Cash in on the promise to reduce the Public Housing waitlist to three years Proactively...

2017.1.16

Although the government made housing policy the “highest priority” and worked hard at creating space for and constructing both public and private residential units, residents still find it extremely difficult to receive a housing unit in due time. High rents and residential unit prices have not only affected the business competitiveness of Hong Kong, as housing expenditures per capita have risen, working and middle class Hong Kong people have seen their earnings and savings slowly get whittled away by such high housing prices. If this continues, the gap between rich and poor will continue to widen.


On top of this, in recent years old residential buildings have continued to show their age and building maintenance and management for these older buildings is becoming an issue. There is a lot of demand for this, but the standards for this are still disputed. The government has to proactively step in, take active measures against bid rigging and help building owners maintain and manage their buildings. In the coming days, the government will announce their new policy address, in which we hope the government will proactively solve the following issues:


1.Amend the target housing supply projection of the [Long Term Housing Strategy], enact methods to achieve the goal of reducing the Public Housing waitlist to three years, and guarantee that the goal of the LTHS is eligible with the goal of a three-year waitlist for Public Housing.

2.Proactively increase the Public Housing supply in the short term, to reduce the waitlist to three years.

3.Roll out a strategy for rent subsidies in order to tide over families on the waitlist. This will allow those on the waitlist longer than three years to ease their burden when paying rent for private housing.

4.Establish more platforms and communicate with society to find ways to increase the land supply. This can include land reclamation outside Victoria Harbour, developing caves and underground spaces, developing land with low intrinsic value, no vegetation and wasteland, and developing “green belts”, “farmland” and “brownfields.”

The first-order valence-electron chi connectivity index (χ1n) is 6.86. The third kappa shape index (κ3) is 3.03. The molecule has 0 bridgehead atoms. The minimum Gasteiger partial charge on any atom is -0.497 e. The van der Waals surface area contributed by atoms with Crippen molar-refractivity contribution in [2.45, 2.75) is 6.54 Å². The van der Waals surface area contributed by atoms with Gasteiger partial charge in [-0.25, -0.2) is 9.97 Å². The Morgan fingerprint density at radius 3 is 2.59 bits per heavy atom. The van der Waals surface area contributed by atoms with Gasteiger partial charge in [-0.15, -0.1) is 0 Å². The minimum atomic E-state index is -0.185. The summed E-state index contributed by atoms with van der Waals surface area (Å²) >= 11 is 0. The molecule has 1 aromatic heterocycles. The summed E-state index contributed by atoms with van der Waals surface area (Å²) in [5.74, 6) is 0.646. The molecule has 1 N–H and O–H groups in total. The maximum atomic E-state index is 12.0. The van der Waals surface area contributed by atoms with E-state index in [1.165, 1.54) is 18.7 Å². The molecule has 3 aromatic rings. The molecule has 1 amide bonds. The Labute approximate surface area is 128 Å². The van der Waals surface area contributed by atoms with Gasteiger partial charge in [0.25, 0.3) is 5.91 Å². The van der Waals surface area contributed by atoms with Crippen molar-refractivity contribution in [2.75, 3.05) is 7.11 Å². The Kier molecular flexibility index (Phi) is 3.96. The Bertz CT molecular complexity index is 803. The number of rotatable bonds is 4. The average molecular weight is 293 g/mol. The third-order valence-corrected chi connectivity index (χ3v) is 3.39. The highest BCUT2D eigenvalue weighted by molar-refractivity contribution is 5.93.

5.Improve the property ladder by adding housing units and heavily promoting “sandwich class” housing and the TPS in order that more residents could benefit.

6.Establish Maintenance Authority Bureaus for high-rises, give building owners engineering consultation and tendering services in order to prevent the work being rigged and manipulated.

7.Press for the 3rd round of “Operation Building Bright”, help improve the safety and aesthetics of apartment buildings.

8.Revoke the assets and income limits from the [Building Maintenance Grant Scheme for Elderly Owners] in order that more seniors may benefit from the scheme.

9.Optimize the implementation of the “Pilot Scheme on Improvised Hose Reel System”, including adding spots for implementation, and loosening the restrictions on buildings to six storeys in order for more tenants to have the ability to pump water from street-level fire hydrants.

10.Invite the Urban Renewal Authority (URA) to implement the [Fire Safety Full Support scheme], allowing tenants to access professional staff and special funding to meet the legal advisory, administrative and fiscal standards for the [Fire Safety (Buildings) ordinance].

News Inquiry: DAB Legislative Councilor and speaker of the Housing Panel Wilson Or Chong-Shing 9546 6221

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